In London & Lancashire Indem. Co. of Am. v. Bd. of Comm’rs of Columbiana County., 140 N.E. 672 (Ohio 1923), a road construction project was delayed because of World War I, but was still not completed upon the conclusion of the war.  The Ohio Supreme Court held that the contract was impossible but only until Armistice was signed.  At that point, performance was once again required.  The court stated: “when the subject of the contract is not condemned, but performance temporarily prohibited, the contract is still in force, though dormant, and when the restraint is removed, the obligation, which was all the while in force, must then be completely performed.”  Id. at 676.

This doctrine may generate some interest during the current pandemic.  State and local governments have restricted certain types of gatherings and other activities.  Thus, if a party agrees to provide certain services but government regulations—or even just common sense and safety—preclude that from going forward until circumstances change, that party may have a defense to a claim of breach or non-performance.  It could argue that it is ready, willing, and able to perform when it is safe to do so and, therefore, is not in breach.   Again, the Utah courts have not addressed this doctrine, but a party certainly could draw parallels between government wartime restrictions and pandemic-related safety restrictions.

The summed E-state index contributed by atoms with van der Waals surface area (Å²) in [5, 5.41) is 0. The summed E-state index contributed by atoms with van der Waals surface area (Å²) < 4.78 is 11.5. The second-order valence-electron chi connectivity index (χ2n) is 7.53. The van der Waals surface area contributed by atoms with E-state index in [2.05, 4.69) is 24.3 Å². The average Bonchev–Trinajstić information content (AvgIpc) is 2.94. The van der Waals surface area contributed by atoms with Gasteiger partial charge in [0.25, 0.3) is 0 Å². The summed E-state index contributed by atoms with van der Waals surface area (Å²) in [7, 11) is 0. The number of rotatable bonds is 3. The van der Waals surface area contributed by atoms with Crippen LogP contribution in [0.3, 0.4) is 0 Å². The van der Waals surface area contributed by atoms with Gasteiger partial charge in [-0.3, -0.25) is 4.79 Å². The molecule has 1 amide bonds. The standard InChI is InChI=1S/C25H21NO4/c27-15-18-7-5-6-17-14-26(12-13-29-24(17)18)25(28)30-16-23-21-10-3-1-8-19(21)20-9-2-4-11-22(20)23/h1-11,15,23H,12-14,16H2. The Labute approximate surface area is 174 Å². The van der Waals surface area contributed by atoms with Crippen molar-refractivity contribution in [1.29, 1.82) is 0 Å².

The parties’ contract, itself, may hold many answers to how it will be affected by the pandemic.  If the contract is silent as to the timing or manner of performance, a party may argue that it is not in breach because it can still fulfill its obligations at a safer time or by a different method, more consistent with government safety protocols.  Perhaps the party can make use of technology to complete its obligations.  Vagueness in a contract may also give parties flexibility in timing and method of performance and, in some cases, even the opportunity to argue that these issues should be viewed through a lens of public safety, social responsibility, and common sense.


Much about COVID-19 has put us in uncharted waters.  It has interrupted and affected nearly every aspect of our lives, including some contractual obligations.  But the pandemic will not last forever.  This article has not covered every possible defense or legal doctrine, so if you find yourselves in a dispute over a contract that has been affected by the pandemic, proceed carefully and seek competent legal counsel to help you navigate these uncharted waters.

[1] Thanks to David Steffensen for his invaluable assistance in preparing this article.
[2] Utah courts appear to use these terms interchangeably in their discussion of this principle.


Our lawyers are ready to help.  For questions about this blog post, bankruptcy and creditors’ rights, or contract issues, contact David L. Pinkston.



Utah Litigation Attorney David Pinkston

David L. Pinkston